Parkinson’s disease is one of the most common diseases of the nervous system in older people, and it often results in severe sensory disabilities. Parkinson’s disease usually develops in a gradual process. The loss of dopamine-producing nerve cells in the brain leads to a slow, degenerative progression, which usually goes unnoticed for years. However, antioxidant coenzyme Q10 (CoQ10) may be able to halt the progression of the disease.
"Only the symptoms – not the cause – can be treated"
The first relatively unspecific symptoms of Parkinson’s disease are a general reduction in performance, depressive moods, chronic constipation, or disorders of the sense of smell and taste. In the advanced stage, affected persons mostly suffer from movement disorders (akinesia), muscle stiffness (rigor), or involuntary trembling at rest (tremor). To date, only symptomatic treatment is possible for Parkinson’s disease. Measures include early physiotherapy and occupational therapy and sports training, such as tai chi. According to an American study involving 195 Parkinson’s patients, tai chi can reduce balance problems and the number of falls caused by the disease.
Energy metabolism disturbed
In most patients, Parkinson’s disease is multifactorial. That is, genetic changes play a role, in addition to lifestyle and environmental factors. The latter can, for example, disrupt the energy metabolism in the mitochondria—the “power stations” of our cells.
CoQ10 makes free radicals harmless
Studies repeatedly focus on CoQ10—a molecule and antioxidant produced naturally in the body, which is found in almost every cell as an essential component of cellular respiration. CoQ10 can be absorbed through the consumption of meat, eggs, and high-fat fish, such as mackerel or sardines. Due to its antioxidant effects, CoQ10 helps eliminate free radicals, which could otherwise damage the body. However, the body’s ability to produce its own CoQ10 decreases with age. Further details about CoQ10 and its applications can be found here.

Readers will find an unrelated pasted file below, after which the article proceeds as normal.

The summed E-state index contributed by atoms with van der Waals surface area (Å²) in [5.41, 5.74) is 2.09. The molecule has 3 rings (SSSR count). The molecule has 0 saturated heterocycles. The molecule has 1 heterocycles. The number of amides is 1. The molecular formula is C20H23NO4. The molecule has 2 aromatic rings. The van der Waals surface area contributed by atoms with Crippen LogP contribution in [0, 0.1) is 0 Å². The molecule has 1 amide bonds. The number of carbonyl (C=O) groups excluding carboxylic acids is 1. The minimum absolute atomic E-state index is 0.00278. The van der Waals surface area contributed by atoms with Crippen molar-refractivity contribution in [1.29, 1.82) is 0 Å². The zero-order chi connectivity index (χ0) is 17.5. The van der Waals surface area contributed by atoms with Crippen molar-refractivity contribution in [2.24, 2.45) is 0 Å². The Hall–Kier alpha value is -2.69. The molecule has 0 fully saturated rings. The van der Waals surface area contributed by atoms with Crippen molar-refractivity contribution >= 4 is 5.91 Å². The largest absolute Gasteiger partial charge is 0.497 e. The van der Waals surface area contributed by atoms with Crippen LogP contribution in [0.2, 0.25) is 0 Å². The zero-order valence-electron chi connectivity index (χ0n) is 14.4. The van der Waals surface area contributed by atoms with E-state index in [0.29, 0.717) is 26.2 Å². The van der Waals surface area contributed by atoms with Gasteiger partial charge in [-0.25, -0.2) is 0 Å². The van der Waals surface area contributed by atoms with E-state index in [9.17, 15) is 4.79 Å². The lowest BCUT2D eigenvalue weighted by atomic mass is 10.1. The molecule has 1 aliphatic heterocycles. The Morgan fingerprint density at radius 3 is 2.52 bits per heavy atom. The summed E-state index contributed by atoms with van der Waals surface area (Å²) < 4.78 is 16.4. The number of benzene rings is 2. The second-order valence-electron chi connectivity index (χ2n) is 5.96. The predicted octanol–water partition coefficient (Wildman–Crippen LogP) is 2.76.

"Patients with Parkinson's Disease had a much higher Inidence of CoQ10 Deficiency"
CoQ10 deficiency in Parkinson’s disease?
In a study conducted by the Bastyr University Research Institute in Washington, D.C., which specializes in alternative medicine, the antioxidant status of Parkinson’s patients was investigated for four years and compared with that of control groups corresponding in age and gender. It was discovered that the probability of suffering from a CoQ10 deficiency was significantly increased in Parkinson’s patients compared to the control group. In addition, patients with Parkinson’s disease were more frequently found to have a CoQ10 deficiency. It was striking that such observations were not made for other antioxidants, such as vitamin E, alpha lipoic acid, glutathione, or selenium.
The researchers concluded that a lack of CoQ10 could be a potential peripheral biomarker providing information about antioxidant status in Parkinson’s disease. The study also showed that patients with Parkinson’s disease are likely to have an increased need for CoQ10. Regarding whether patients with Parkinson’s disease benefit from a targeted delivery of CoQ10, various studies have come to different, sometimes contradictory results.
"Patients treated with CoQ10 developed weaker Parkinson's Symptoms than the Placebo Group!"
Weaker Parkinson’s symptoms due to CoQ10
An American study among 80 early-stage Parkinson’s disease patients, who had not (yet) received drug therapy to treat their disease, showed that patients who were given CoQ10 (300mg, 600mg, or 1,200mg per day) developed weaker Parkinson’s symptoms than those who were only given a placebo.
The greatest benefit was seen in those patients who received the highest dose of CoQ10. According to this study, the administration of up to 1,200mg of CoQ10 daily is safe and well tolerated, and it appears to positively affect the course of the disease.